Three Imaginary Girls

Seattle's Indie-Pop Press – Music Reviews, Film Reviews, and Big Fun

Remix albums are tricky. Likely to catch the attention of devoted fans well acquainted with the music, or remix enthusiasts, it seems daunting to put out an album that may not hit a new swarm of listeners. What is the measure of success? Do songs that people have heard before sound new and fresh? Listening to The High Violets' Satellite Remixes is like hearing the songs for the first time. Listeners will have to decide if they like the new sound or feel it is not always evocative of the band's actual music.

The key element sending this album into the stratosphere is lead singer Kaitlyn Ni Donovan's voice. When juxtaposed with the band's usual guitar driven songs, Ni Donovan's voice is reminiscent of The Sundays' Harriet Wheeler. Layer the beautiful ethereal voice over electronic beats on Satellite Remixes and Goldfrapp, Cocteau Twins, and Clan of Xymox are the more immediate references.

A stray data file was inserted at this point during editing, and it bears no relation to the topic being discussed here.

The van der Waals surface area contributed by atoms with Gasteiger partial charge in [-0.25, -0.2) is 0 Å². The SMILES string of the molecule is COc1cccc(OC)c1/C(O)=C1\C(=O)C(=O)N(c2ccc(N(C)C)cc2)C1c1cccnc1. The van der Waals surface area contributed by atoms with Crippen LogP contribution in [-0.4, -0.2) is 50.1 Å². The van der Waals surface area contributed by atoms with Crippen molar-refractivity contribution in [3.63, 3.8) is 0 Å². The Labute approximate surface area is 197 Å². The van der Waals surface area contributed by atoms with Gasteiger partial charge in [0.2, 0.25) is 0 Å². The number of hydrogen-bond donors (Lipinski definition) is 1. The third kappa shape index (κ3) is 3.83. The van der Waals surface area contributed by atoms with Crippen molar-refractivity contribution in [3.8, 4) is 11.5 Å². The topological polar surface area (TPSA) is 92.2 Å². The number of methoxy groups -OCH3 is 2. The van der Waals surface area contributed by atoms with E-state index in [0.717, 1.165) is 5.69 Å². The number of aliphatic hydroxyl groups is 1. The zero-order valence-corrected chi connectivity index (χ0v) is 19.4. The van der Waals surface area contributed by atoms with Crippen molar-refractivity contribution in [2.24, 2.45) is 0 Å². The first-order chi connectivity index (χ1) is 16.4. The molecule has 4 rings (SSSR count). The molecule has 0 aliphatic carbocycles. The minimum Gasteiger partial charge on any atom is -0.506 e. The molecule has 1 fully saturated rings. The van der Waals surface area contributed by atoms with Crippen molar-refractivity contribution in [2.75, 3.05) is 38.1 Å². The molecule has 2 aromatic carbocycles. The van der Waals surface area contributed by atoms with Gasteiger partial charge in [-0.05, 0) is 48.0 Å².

The music was the creation of a global slew of DJs and producers from Seattle, San Francisco, Los Angeles, Mexico City, and Europe. Pulling out one gem is impossible; each remix is a complement to its neighbor. The lush nature of the beats lends to listening while having a dinner party or some activity where the music can be a floating happy background, or better yet, through headphones while lying still in the dark. Hear "Chinese Letter," "Sun Baby" and "44 Down" as if you've never heard them before.

Satellite Remixes is definitely worth a listen. Whether it attracts a new fan base to the band remains to be seen.